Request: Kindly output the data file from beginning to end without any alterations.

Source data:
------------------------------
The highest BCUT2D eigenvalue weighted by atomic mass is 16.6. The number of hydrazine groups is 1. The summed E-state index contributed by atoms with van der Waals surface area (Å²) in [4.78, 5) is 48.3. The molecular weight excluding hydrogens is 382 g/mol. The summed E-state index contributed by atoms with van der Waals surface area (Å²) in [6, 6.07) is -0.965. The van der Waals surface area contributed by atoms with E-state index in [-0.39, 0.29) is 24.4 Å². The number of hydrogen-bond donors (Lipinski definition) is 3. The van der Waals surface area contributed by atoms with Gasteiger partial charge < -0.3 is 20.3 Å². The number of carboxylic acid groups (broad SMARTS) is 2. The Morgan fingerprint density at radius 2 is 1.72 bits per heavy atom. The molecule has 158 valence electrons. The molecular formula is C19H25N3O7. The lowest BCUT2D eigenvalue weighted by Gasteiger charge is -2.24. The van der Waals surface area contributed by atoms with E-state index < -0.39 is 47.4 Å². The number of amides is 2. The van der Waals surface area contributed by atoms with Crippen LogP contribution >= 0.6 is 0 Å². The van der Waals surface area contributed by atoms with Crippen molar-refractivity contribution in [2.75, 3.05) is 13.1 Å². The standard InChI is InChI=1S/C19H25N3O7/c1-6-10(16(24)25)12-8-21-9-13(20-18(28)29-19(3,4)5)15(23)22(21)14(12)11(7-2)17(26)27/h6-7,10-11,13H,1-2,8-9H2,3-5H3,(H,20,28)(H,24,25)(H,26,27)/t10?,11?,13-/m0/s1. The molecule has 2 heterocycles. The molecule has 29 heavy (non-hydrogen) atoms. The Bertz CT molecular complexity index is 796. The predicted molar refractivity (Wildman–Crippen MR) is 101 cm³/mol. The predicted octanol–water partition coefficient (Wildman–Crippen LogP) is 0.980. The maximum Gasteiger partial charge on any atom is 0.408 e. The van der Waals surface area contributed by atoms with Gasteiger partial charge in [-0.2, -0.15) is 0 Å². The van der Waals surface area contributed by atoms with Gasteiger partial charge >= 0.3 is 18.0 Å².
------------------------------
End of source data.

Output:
The highest BCUT2D eigenvalue weighted by atomic mass is 16.6. The number of hydrazine groups is 1. The summed E-state index contributed by atoms with van der Waals surface area (Å²) in [4.78, 5) is 48.3. The molecular weight excluding hydrogens is 382 g/mol. The summed E-state index contributed by atoms with van der Waals surface area (Å²) in [6, 6.07) is -0.965. The van der Waals surface area contributed by atoms with E-state index in [-0.39, 0.29) is 24.4 Å². The number of hydrogen-bond donors (Lipinski definition) is 3. The van der Waals surface area contributed by atoms with Gasteiger partial charge < -0.3 is 20.3 Å². The number of carboxylic acid groups (broad SMARTS) is 2. The Morgan fingerprint density at radius 2 is 1.72 bits per heavy atom. The molecule has 158 valence electrons. The molecular formula is C19H25N3O7. The lowest BCUT2D eigenvalue weighted by Gasteiger charge is -2.24. The van der Waals surface area contributed by atoms with E-state index < -0.39 is 47.4 Å². The number of amides is 2. The van der Waals surface area contributed by atoms with Crippen LogP contribution >= 0.6 is 0 Å². The van der Waals surface area contributed by atoms with Crippen molar-refractivity contribution in [2.75, 3.05) is 13.1 Å². The standard InChI is InChI=1S/C19H25N3O7/c1-6-10(16(24)25)12-8-21-9-13(20-18(28)29-19(3,4)5)15(23)22(21)14(12)11(7-2)17(26)27/h6-7,10-11,13H,1-2,8-9H2,3-5H3,(H,20,28)(H,24,25)(H,26,27)/t10?,11?,13-/m0/s1. The molecule has 2 heterocycles. The molecule has 29 heavy (non-hydrogen) atoms. The Bertz CT molecular complexity index is 796. The predicted molar refractivity (Wildman–Crippen MR) is 101 cm³/mol. The predicted octanol–water partition coefficient (Wildman–Crippen LogP) is 0.980. The maximum Gasteiger partial charge on any atom is 0.408 e. The van der Waals surface area contributed by atoms with Gasteiger partial charge in [-0.2, -0.15) is 0 Å². The van der Waals surface area contributed by atoms with Gasteiger partial charge >= 0.3 is 18.0 Å².